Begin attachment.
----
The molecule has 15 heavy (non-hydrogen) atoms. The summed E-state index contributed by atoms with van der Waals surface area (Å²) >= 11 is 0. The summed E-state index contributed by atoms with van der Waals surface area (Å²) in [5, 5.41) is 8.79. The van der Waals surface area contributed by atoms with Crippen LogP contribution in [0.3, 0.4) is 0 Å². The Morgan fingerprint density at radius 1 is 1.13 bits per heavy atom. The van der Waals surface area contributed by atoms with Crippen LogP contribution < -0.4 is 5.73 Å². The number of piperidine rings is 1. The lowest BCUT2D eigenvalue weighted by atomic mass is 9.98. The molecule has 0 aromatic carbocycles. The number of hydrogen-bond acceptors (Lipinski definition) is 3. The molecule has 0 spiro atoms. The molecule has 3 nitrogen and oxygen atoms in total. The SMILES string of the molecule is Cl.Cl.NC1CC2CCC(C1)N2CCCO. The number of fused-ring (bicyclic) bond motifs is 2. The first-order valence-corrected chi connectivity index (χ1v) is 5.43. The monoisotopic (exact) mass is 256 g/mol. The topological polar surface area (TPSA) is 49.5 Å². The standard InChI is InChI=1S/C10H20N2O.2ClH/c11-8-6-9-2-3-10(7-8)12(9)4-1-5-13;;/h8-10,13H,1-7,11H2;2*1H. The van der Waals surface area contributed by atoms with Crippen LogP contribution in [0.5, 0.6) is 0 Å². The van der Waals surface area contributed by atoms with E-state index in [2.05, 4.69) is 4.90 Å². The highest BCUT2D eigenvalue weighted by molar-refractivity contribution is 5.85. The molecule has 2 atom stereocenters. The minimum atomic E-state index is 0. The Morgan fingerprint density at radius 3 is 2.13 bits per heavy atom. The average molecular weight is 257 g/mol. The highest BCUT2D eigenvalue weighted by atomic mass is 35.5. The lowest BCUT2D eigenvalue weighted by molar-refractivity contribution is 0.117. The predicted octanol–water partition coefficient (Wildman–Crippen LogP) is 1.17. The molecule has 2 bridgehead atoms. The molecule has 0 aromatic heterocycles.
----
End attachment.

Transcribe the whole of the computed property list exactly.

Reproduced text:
The molecule has 15 heavy (non-hydrogen) atoms. The summed E-state index contributed by atoms with van der Waals surface area (Å²) >= 11 is 0. The summed E-state index contributed by atoms with van der Waals surface area (Å²) in [5, 5.41) is 8.79. The van der Waals surface area contributed by atoms with Crippen LogP contribution in [0.3, 0.4) is 0 Å². The Morgan fingerprint density at radius 1 is 1.13 bits per heavy atom. The van der Waals surface area contributed by atoms with Crippen LogP contribution < -0.4 is 5.73 Å². The number of piperidine rings is 1. The lowest BCUT2D eigenvalue weighted by atomic mass is 9.98. The molecule has 0 aromatic carbocycles. The number of hydrogen-bond acceptors (Lipinski definition) is 3. The molecule has 0 spiro atoms. The molecule has 3 nitrogen and oxygen atoms in total. The SMILES string of the molecule is Cl.Cl.NC1CC2CCC(C1)N2CCCO. The number of fused-ring (bicyclic) bond motifs is 2. The first-order valence-corrected chi connectivity index (χ1v) is 5.43. The monoisotopic (exact) mass is 256 g/mol. The topological polar surface area (TPSA) is 49.5 Å². The standard InChI is InChI=1S/C10H20N2O.2ClH/c11-8-6-9-2-3-10(7-8)12(9)4-1-5-13;;/h8-10,13H,1-7,11H2;2*1H. The van der Waals surface area contributed by atoms with Crippen LogP contribution in [0.5, 0.6) is 0 Å². The van der Waals surface area contributed by atoms with E-state index in [2.05, 4.69) is 4.90 Å². The highest BCUT2D eigenvalue weighted by molar-refractivity contribution is 5.85. The molecule has 2 atom stereocenters. The minimum atomic E-state index is 0. The Morgan fingerprint density at radius 3 is 2.13 bits per heavy atom. The average molecular weight is 257 g/mol. The highest BCUT2D eigenvalue weighted by atomic mass is 35.5. The lowest BCUT2D eigenvalue weighted by molar-refractivity contribution is 0.117. The predicted octanol–water partition coefficient (Wildman–Crippen LogP) is 1.17. The molecule has 2 bridgehead atoms. The molecule has 0 aromatic heterocycles.